The original cottagecore.

I came of age in the era of the the Laura Ashley trend, and all through the eighties into the nineties, you would find me in prairie skirts, possibly though rarely with a petty coat, and nearly always with leather & wood clogs or old lace-up boots. I sought anything that spoke of times passed, and of belonging to rural backroads. Having flown the nest, as my mother busied herself creating her little English cottage garden in the backyard of herbs and roses, I was setting up my first apartment of a big room in an old downtown Victorian, and was luckily within a short walk of a couple local thrift shops, sleuthing finds from days gone by, and as I established my first little nest, I discovered myself. Laura Ashley helped blaze the trail with with Ralph Lauren, Martha Stewart, et al. and like a blizzard, all those Designers of Nostalgia came on the scene together, influencing design trends all through the Eighties and into the Nineties.  I was longingly lost in a dream of old-fashioned country comforts, and in general home decorating trends were boldly sentimental, a wistful and affectionate statement of generations before, of grandmas’ homes remembered of earliest childhoods. Perhaps it was a rebound from the crazy sixties-spilling-into-seventies, all worn and tattered, we just needed to retreat into a quiet reflective solitude, for once trend was not looking forward, but softening to the past. Popularized anew, the cottage nostalgia was everywhere, Shabby Chic was born, chipped paint and old patina became the rage, as well as frugality of mix-match, patchwork of prairie & farm, floral printed fabrics paired with stripes and polka dots and more full-bloom English Rose motifs and field flowers, all in pretty pastels, as if one could literally swim in a faded wash over of Times Past.

I found a documentary about Laura Ashley, and learned that she herself was apparently more puritan and ascetic in real life than her consumers could ever guess, which maybe shows in the large mantle collars of some of the dresses and really , all of them having a kind of early century modesty. I can relate in my own life, over the years banishing the prodigal and finding the elusive straight and narrow, striving for a balance of less-is-more, settling into a bit more of an austere home style in my middle age, perhaps in rebound of the many years I lived with the heavily laden comforts of the cottage aesthetic. But I just have to think about it, I guess I still have a powerful warp of cottage nostalgia woven through my life, I won’t even try to fool myself, because it all does seem oh so inviting.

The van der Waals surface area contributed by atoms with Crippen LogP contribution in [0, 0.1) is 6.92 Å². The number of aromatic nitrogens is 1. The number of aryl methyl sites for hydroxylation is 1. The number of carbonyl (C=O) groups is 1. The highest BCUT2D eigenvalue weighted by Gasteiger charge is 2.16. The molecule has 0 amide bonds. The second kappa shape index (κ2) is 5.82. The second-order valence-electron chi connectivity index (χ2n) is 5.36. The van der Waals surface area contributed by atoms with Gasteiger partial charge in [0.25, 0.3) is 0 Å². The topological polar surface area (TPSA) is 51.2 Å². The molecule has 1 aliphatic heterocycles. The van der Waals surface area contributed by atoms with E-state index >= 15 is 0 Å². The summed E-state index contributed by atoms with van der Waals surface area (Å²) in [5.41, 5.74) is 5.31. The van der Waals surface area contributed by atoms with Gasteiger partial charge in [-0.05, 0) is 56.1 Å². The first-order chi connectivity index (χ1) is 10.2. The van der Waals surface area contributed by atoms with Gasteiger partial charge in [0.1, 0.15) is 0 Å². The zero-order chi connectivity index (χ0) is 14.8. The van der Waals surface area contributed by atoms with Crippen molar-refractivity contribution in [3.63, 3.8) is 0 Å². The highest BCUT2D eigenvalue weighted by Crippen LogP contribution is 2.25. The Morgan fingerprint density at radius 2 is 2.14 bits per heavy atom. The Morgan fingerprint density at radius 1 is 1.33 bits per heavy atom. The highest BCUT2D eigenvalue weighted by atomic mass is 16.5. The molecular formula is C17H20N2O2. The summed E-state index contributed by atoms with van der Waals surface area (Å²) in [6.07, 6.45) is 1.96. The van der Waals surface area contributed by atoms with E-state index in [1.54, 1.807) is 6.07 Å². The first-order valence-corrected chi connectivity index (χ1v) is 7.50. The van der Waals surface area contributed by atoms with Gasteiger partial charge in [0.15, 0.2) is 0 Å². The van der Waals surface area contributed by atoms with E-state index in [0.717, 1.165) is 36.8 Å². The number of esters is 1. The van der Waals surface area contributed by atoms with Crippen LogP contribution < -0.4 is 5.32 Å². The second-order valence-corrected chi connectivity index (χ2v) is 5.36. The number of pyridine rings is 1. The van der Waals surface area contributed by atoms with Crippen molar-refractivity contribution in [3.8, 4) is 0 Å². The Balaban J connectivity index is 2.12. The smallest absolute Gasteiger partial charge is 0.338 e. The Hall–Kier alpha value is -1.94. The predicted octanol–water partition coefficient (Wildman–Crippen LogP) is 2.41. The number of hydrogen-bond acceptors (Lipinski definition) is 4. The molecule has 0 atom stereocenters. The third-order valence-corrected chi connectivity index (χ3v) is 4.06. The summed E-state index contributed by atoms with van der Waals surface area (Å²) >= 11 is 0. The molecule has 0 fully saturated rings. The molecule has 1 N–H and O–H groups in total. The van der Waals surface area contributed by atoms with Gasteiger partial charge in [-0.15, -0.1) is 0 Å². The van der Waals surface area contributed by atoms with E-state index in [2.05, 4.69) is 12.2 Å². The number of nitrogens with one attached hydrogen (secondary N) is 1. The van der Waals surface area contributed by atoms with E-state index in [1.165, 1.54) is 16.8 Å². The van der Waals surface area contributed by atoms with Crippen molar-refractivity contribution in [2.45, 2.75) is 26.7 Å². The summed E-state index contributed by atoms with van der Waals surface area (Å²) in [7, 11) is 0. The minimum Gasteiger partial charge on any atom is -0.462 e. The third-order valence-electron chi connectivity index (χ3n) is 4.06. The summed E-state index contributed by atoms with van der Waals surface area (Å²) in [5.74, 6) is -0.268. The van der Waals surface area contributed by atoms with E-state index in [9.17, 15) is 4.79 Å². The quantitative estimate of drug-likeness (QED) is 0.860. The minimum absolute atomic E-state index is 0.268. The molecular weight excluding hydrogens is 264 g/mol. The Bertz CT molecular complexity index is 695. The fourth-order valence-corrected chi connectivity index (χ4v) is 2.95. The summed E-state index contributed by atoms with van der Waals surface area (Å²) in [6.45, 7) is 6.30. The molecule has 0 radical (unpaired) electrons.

Um, about now I bet you’re wondering what is all this leading to? As you may have already noticed the floral theme ( the last post being the first ), there possibly may be a streak of floral themed posts in the territory ahead. I’m working on a project and exploring more about the the subject, in order to entertain myself at the very least, and once the yarn gets here I plan to rattle it off very quickly (famous last words?) Anyway, do see the documentary on Laura Ashley if you want to learn about the original “cottagecore” aesthetic ushered in with the 1980’s . . .

8 thoughts on “The original cottagecore.

  1. I love cottage core and Laura Ashley and shabby chic or whatever that look is called this week. And I’ve loved it since the early 80’s in my Gunne Sax clothing I could occasionally pester my parents to buy for me. I’m still a sucker for a good floral. And last year I finally got a hollyhock to grow in my garden, which delighted me to no end. Now I feel like I have a proper cottage garden.

    • Becky, “whatever its called this week” , that cracks me up, because I had to look up what “cottagecore” is , so many podcasters claiming cottage country life. I swear, I think they must rent a cottage, then live in it just to film everyday what they’re doing, then make a bunch of money from youtube…. what a life, nice life if you can get it, right? Awww, yes, hollyhocks , thats a cottage garden for sure! And I too had a gunnysax dress I wore to school and wore it with moccasin boots… lol. I really must have wanted to stand out!

  2. Jen ! How are you ?

    It’s always so nice to get blog messages from you !
    I admit, sometimes there’s no energy to read them, so sorry about that, and you are same as me, talking a lot (lol), my husband prefers I’m quieter !!!

    Your latest post and attached youtube about Laura Ashley threw me back in memory lane instantly.
    Mind you ! I was about 12 yo when it was a hype in Belgium and oh ! seeing the photos again of the shop and interior, exactly the same as the shop in Antwerp !